When The Other Show, one of Atlanta’s hottest drag shows, launched its first expanded show last month with Lady Bunny, the turnout was phenomenal. For the second edition of The Other Show XXXL, Edie Cheezburger and company are bringing in a legend who should have no problem fitting right in: Amanda Lepore.
Since establishing herself as a nightlife icon in the early 1990s, Amanda Lepore has made her mark in modeling, music and film. Her collaborations with famed photographer David LaChapelle are among the photographer’s most notable works.
Of course, Lepore’s fame is in large part due to her exaggerated features – she may very well be the closest approximation of a real-life Jessica Rabbit. At one point, she called herself the “No. 1 Transsexual in the World.”
Before her appearance in The Other Show XXXL, I spoke with Amanda about her visit to Atlanta, the latest plans in her distinguished career and the importance of her physical transformation.
Amanda, you’ll be in Atlanta at Jungle for The Other Show XXXL on August 23. What all can we expect from your performance that night?
I’ll be performing songs from my album and my new song, “I Wanna Be Loved By You.” You can expect glamour and style! It’ll be great to see everyone and I hope I get some nice Southern hospitality.
When you’re at The Other Show XXXL, you’ll be performing with some of Atlanta’s biggest up-and-coming drag queens. What advice do you have for them – or for anyone – as performers?
Practice in front of your friends and experiment with makeup and your looks, find what works best for you and above all, be yourself. This way you will be more confident on stage and remember to have fun.
You’ve visited Atlanta several times over the years. Is there anything in particular that stands out about Atlanta from your prior visits (things you enjoy, experiences you’ve had, etc.)?
I love people from the South, their friendliness and how they make visitors feel comfortable. Once upon a time I had a boyfriend in Atlanta, he introduced me to the area, so I am familiar with the environment and enjoy it very much.
You are, without a doubt, one of the most glamorous entertainers in our community. To you, what’s the importance of being glamorous?
It’s an escape; people want to escape via entertainment. I think I fulfill that by being glamorous. It’s a passion of mine, it gives me confidence and it carries onto my performances on stage. I love high heels, and at this point it all feels natural to me. It also looks great on pictures.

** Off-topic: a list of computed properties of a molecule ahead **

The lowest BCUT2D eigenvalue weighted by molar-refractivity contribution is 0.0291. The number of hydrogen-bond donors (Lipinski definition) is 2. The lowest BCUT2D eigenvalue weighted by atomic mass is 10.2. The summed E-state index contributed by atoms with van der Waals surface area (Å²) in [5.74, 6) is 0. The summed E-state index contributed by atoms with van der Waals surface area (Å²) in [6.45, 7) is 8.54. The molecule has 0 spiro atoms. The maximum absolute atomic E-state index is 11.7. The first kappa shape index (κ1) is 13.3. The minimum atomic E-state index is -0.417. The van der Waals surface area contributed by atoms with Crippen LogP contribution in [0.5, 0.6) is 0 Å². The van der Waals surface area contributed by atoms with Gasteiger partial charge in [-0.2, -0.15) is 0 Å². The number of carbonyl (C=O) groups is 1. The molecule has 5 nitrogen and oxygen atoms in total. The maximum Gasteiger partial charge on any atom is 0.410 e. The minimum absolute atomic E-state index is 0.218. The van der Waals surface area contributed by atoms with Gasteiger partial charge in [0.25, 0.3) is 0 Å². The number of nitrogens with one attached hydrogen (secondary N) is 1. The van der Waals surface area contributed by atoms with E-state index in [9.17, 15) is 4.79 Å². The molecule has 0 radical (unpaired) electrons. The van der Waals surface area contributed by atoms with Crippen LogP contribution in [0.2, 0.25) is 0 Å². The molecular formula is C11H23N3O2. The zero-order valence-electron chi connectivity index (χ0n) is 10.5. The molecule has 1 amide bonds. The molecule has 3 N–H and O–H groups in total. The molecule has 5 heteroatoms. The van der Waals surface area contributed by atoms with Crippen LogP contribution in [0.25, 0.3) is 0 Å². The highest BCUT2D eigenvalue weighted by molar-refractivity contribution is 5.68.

You’re also one of the most well-known trans individuals in the world. When did you realize your true gender identity?
I always believed I was a girl since I was a child. I wanted to get treatment since I was around 10 when I saw a talk show on TV and realized that there was treatment and that it could be my reality. I had to follow that instinct.
On a related note, when and why did you decide to physically transition, both through hormones and surgery?
As soon as I knew it was available I wanted it pretty badly. When I began treatment my life got better, my academic career improved, grades got better, I was able to focus better, and saw an overall change that fit me. The physical transition was a natural next step into becoming who I felt I was and who I am today.
How did you get involved in the nightlife scene in New York initially?
A friend brought me to a club initially and then it turned into hosting, and I continued to get hired to be a part of the scene. I started to meet displaced kids who didn’t fit in, were bullied in schools, and other people with similar experiences and we became the scene. People didn’t know I was a transsexual, once that came out, they liked me even more and it snowballed into becoming very popular.
As things have changed over the years, are there aspects of nightlife that you like or dislike now compared to the past?
To this day, I still work in clubs, and that element has not changed, people are still coming to New York to find a place to fit in, and they find themselves in the nightlife and I enjoy being a part of a scene where people are finding acceptance. I enjoy the creativity of the nightlife, the costumes, the makeup, seeing people become successful in their craft and transition from the scene into successful careers.
You were also a dominatrix at one point. How did that come about? Are there any particular stories from that time that stand out to you today?
When I first left my husband, I didn’t have a job, I then started doing nails and not making enough money. A friend mentioned to me being a dominatrix and that I did not have to have sex for money. I did not really like it because I am not dominant type of person, I didn’t think I would be able to do it. But in that dynamic the man wanting to play out his fantasy is not giving up control, they are orchestrating the whole thing and I am just acting a part. One of the crazier experiences I had was a customer with a pie fetish. He would come in with a bunch of pies and I would have to throw the pies at him in order for him to relieve himself. The worst part of that was the clean up afterwards. After I started working in the clubs, I found my niche and stopped working in this field.
You released your full-length album, I…Amanda Lepore, back in 2011. Do you have any plans to release another album in the future?
Yes. We have new songs like “I Wanna Be Loved By You” and right now we’re in the pre-production stages of planning for the next release.
What do you have coming up in the future professionally?
Lots of shows and appearances, I have a monthly residency at SoHo Grand where I sing live and that requires preparation. I am taking voice lessons and experimenting with the direction of my new album. I am working with several photographers on their projects. There’s a coffee table book in the works. I have a movie role in an independent film shooting in November. And of course: party, party, party! Showgirl, showgirl, showgirl!